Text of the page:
3

Is it Paul or Luke that is speaking in Acts 19:5?

ἀκούσαντες δὲ ἐβαπτίσθησαν εἰς τὸ ὄνομα τοῦ κυρίου Ἰησοῦ. [Acts 19:5, SBL Edition]

John Gill would say it's Paul:

these are the words of the Apostle Paul, giving an account of John's baptism, and of the success of his ministry, showing, that his baptism was administered in the name of the Lord Jesus; and not the words of Luke the Evangelist, recording what followed upon his account of John's baptism; for then he would have made mention of the apostle's name, as he does in the next verse [John Gills Exposition of the Bible Commentary, Acts 19:5]

However, most translations only put quotation marks around verse 4, indicating that Paul stopped speaking after that. So does the greek allow for John Gills interpretation of the verse?

1
  • I think v5 and v6 are part of the same thought. NA28 has a period in v5, but UBS5 has a comma. – Paul Vargas Nov 6 '17 at 17:22
2

I have been greatly influenced in my life by the writings of William Huntington 1745 - 1813. He followed John Gill in some things for he was not educated and knew only the English bible, the KJV. When he needed assistance in the original, Gill was one of those to whom he leaned and whom he quoted as 'the learned'.

But in some things, Huntington was misled by Gill, led astray by Gill's classical aptitude. And I think that this is another instance of it, myself. The original, yes, could be construed, grammatically, in the way he is suggesting; but it makes no sense at all.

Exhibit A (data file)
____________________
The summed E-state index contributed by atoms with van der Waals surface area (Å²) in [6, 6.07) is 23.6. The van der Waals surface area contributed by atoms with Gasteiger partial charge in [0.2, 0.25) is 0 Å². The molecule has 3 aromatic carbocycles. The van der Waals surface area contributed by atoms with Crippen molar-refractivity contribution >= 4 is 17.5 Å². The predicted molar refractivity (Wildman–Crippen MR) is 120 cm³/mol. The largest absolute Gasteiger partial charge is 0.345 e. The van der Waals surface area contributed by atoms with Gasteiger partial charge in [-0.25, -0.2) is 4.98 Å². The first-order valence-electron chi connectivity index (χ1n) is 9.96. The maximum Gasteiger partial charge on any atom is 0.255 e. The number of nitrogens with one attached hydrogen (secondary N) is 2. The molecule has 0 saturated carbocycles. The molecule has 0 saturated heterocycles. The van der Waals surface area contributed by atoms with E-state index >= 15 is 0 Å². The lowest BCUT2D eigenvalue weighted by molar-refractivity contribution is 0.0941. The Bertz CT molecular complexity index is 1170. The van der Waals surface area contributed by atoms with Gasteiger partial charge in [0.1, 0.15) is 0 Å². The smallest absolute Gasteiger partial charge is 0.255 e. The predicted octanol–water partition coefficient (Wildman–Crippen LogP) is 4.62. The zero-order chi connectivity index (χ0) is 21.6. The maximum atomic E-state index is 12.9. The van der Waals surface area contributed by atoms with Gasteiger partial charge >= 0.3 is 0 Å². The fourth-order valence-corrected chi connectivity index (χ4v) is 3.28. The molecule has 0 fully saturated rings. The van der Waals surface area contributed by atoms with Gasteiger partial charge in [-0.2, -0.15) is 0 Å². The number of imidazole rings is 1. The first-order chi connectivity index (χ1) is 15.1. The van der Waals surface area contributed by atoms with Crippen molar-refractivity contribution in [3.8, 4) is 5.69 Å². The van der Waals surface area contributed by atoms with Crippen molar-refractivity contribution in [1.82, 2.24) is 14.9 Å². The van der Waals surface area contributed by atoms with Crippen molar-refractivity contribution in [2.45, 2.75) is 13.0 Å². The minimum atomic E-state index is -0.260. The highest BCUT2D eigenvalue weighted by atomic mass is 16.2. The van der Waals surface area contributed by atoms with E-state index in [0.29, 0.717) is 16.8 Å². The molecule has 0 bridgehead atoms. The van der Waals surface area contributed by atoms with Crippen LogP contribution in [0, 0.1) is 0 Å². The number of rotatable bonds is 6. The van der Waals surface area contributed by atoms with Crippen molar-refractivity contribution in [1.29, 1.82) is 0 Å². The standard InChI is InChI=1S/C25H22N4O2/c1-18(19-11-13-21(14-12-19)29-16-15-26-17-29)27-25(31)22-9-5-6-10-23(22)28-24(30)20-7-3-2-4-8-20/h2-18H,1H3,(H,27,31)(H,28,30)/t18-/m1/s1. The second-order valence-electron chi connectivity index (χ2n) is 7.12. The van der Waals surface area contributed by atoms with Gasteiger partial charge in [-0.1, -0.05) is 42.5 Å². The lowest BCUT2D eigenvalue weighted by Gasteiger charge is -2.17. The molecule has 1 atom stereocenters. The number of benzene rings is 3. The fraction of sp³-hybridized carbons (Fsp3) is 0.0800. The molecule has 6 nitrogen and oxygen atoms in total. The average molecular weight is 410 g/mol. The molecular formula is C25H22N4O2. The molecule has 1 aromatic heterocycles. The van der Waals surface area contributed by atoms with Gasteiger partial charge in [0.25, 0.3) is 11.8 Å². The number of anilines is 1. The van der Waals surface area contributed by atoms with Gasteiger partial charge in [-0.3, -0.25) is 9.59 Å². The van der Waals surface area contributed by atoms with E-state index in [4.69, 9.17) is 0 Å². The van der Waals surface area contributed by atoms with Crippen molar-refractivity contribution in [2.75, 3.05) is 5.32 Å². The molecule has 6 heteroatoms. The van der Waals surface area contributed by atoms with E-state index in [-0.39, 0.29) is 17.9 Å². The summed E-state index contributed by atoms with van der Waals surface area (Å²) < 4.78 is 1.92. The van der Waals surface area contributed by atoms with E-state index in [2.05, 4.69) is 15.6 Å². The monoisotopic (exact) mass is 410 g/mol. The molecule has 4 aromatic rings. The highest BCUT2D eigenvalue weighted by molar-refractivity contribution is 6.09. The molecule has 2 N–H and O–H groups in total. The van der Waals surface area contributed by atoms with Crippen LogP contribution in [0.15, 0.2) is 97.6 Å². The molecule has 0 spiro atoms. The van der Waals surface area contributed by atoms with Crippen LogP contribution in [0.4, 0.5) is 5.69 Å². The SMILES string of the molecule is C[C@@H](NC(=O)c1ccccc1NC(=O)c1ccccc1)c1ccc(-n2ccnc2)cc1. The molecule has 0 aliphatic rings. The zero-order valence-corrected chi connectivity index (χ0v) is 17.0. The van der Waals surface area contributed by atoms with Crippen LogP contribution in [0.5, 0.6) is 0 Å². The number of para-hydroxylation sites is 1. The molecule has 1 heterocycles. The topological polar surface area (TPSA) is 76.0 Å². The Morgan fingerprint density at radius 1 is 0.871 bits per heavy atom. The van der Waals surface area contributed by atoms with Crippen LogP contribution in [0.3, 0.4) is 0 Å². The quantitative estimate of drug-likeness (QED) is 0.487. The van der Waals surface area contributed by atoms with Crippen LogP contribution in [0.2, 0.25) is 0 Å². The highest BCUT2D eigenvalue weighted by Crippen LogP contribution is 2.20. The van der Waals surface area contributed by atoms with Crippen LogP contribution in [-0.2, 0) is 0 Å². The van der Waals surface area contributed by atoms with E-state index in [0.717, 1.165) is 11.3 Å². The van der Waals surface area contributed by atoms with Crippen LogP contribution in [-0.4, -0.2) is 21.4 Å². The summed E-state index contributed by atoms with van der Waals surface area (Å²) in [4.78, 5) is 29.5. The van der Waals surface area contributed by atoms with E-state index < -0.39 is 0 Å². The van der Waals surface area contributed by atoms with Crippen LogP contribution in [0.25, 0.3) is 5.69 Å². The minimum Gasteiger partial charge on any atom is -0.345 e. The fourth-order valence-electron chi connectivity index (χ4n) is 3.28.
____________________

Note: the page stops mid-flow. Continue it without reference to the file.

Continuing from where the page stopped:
John's baptism was not the same as the baptism with which the apostles baptised. John's baptism was the last act that Israelites performed as a figure of that which was to come - the New Testament. The baptism of John is a matter of repentance unto the unburdening of sins, Matthew 3:2 and other places.

John makes clear the ministry of John Baptist in John 1:35,36 where John stands and Jesus walks and the disciples must leave John and follow Jesus, for John can only take them so far.

The apostles - not John - were to baptise in the name of the Father, in the name of the Son and in the name of the Holy Spirit, Matthew 28:19. This was something new.

And in this passage it is clear that Luke records the matter of some who had only received John's baptism and had not yet received the Holy Spirit nor the baptism into the body of Christ.

The Received Text records v6 as :

ακουσαντες δε εβαπτισθεσαν εις το ονομα του κυριον ιεσου

and, yes, that could be viewed as ambiguous, but not doctrinally, given what we already know of the baptism of John. John's baptism was only ever stated to be unto repentance; never in the name of the Lord Jesus, which, in any case is a title only given to him after ascension.

It is abundantly clear, doctrinally and in context, I believe, that Paul spoke to these disciples at Ephesus, then baptised them and then laid hands upon them.

I do not know enough of John Gill and his doctrine to be able to say why he says what he says, but, to me, it is simply not acceptable.

Your Answer

By clicking “Post Your Answer”, you agree to our terms of service, privacy policy and cookie policy

Not the answer you're looking for? Browse other questions tagged or ask your own question.